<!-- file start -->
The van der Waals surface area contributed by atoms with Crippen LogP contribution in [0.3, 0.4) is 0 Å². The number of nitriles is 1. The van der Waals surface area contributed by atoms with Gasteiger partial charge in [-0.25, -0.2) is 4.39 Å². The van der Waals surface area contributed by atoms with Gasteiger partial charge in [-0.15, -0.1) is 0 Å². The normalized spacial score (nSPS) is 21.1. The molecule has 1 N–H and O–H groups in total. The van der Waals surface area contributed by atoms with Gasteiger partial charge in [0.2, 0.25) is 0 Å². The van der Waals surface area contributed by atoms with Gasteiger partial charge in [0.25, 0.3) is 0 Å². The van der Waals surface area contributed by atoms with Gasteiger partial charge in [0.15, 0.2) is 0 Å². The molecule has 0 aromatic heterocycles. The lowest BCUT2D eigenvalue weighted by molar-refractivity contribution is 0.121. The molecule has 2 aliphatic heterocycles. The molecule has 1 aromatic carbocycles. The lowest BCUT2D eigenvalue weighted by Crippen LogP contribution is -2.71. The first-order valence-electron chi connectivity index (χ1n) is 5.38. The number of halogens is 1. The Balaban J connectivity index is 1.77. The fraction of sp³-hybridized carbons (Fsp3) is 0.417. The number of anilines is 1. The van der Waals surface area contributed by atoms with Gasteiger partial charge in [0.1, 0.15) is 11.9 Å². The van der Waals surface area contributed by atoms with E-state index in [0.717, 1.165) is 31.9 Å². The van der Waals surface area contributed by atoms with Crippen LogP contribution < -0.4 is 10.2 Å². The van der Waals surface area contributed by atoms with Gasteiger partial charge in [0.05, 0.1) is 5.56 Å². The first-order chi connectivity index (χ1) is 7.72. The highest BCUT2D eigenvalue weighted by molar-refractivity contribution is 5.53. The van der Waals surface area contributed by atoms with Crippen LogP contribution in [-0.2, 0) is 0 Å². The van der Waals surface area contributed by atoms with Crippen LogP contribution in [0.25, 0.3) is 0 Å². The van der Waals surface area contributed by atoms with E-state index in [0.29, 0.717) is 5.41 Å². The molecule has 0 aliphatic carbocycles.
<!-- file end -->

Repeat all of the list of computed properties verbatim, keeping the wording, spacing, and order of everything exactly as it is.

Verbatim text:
The van der Waals surface area contributed by atoms with Crippen LogP contribution in [0.3, 0.4) is 0 Å². The number of nitriles is 1. The van der Waals surface area contributed by atoms with Gasteiger partial charge in [-0.25, -0.2) is 4.39 Å². The van der Waals surface area contributed by atoms with Gasteiger partial charge in [-0.15, -0.1) is 0 Å². The normalized spacial score (nSPS) is 21.1. The molecule has 1 N–H and O–H groups in total. The van der Waals surface area contributed by atoms with Gasteiger partial charge in [0.2, 0.25) is 0 Å². The van der Waals surface area contributed by atoms with Gasteiger partial charge in [0.25, 0.3) is 0 Å². The van der Waals surface area contributed by atoms with Gasteiger partial charge in [0.15, 0.2) is 0 Å². The molecule has 0 aromatic heterocycles. The lowest BCUT2D eigenvalue weighted by molar-refractivity contribution is 0.121. The molecule has 2 aliphatic heterocycles. The molecule has 1 aromatic carbocycles. The lowest BCUT2D eigenvalue weighted by Crippen LogP contribution is -2.71. The first-order valence-electron chi connectivity index (χ1n) is 5.38. The number of halogens is 1. The Balaban J connectivity index is 1.77. The fraction of sp³-hybridized carbons (Fsp3) is 0.417. The number of anilines is 1. The van der Waals surface area contributed by atoms with Gasteiger partial charge in [0.1, 0.15) is 11.9 Å². The van der Waals surface area contributed by atoms with E-state index in [0.717, 1.165) is 31.9 Å². The van der Waals surface area contributed by atoms with Crippen LogP contribution < -0.4 is 10.2 Å². The van der Waals surface area contributed by atoms with Gasteiger partial charge in [0.05, 0.1) is 5.56 Å². The first-order chi connectivity index (χ1) is 7.72. The highest BCUT2D eigenvalue weighted by molar-refractivity contribution is 5.53. The van der Waals surface area contributed by atoms with Crippen LogP contribution in [-0.2, 0) is 0 Å². The van der Waals surface area contributed by atoms with Crippen LogP contribution in [0.25, 0.3) is 0 Å². The van der Waals surface area contributed by atoms with E-state index in [0.29, 0.717) is 5.41 Å². The molecule has 0 aliphatic carbocycles.